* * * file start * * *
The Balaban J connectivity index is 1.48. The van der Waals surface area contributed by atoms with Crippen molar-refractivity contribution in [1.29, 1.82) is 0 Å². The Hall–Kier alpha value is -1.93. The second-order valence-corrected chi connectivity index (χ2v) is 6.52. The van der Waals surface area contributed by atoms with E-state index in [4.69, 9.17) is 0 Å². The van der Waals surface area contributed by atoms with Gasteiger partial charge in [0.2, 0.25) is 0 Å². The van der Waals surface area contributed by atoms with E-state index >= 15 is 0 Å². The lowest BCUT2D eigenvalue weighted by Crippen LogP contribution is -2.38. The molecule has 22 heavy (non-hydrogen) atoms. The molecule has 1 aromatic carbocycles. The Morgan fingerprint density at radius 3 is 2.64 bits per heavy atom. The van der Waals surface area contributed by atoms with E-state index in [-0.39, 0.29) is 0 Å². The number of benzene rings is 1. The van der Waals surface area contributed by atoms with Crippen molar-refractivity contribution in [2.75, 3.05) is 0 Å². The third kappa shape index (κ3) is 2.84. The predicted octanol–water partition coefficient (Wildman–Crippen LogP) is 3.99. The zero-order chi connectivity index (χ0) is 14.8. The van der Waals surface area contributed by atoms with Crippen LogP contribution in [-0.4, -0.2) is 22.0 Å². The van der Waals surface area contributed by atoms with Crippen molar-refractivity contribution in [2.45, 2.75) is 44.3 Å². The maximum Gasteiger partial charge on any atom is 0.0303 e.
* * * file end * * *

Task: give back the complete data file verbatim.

The Balaban J connectivity index is 1.48. The van der Waals surface area contributed by atoms with Crippen molar-refractivity contribution in [1.29, 1.82) is 0 Å². The Hall–Kier alpha value is -1.93. The second-order valence-corrected chi connectivity index (χ2v) is 6.52. The van der Waals surface area contributed by atoms with E-state index in [4.69, 9.17) is 0 Å². The van der Waals surface area contributed by atoms with Gasteiger partial charge in [0.2, 0.25) is 0 Å². The van der Waals surface area contributed by atoms with E-state index >= 15 is 0 Å². The lowest BCUT2D eigenvalue weighted by Crippen LogP contribution is -2.38. The molecule has 22 heavy (non-hydrogen) atoms. The molecule has 1 aromatic carbocycles. The Morgan fingerprint density at radius 3 is 2.64 bits per heavy atom. The van der Waals surface area contributed by atoms with E-state index in [-0.39, 0.29) is 0 Å². The number of benzene rings is 1. The van der Waals surface area contributed by atoms with Crippen molar-refractivity contribution in [2.75, 3.05) is 0 Å². The third kappa shape index (κ3) is 2.84. The predicted octanol–water partition coefficient (Wildman–Crippen LogP) is 3.99. The zero-order chi connectivity index (χ0) is 14.8. The van der Waals surface area contributed by atoms with Crippen LogP contribution in [-0.4, -0.2) is 22.0 Å². The van der Waals surface area contributed by atoms with Crippen molar-refractivity contribution in [2.45, 2.75) is 44.3 Å². The maximum Gasteiger partial charge on any atom is 0.0303 e.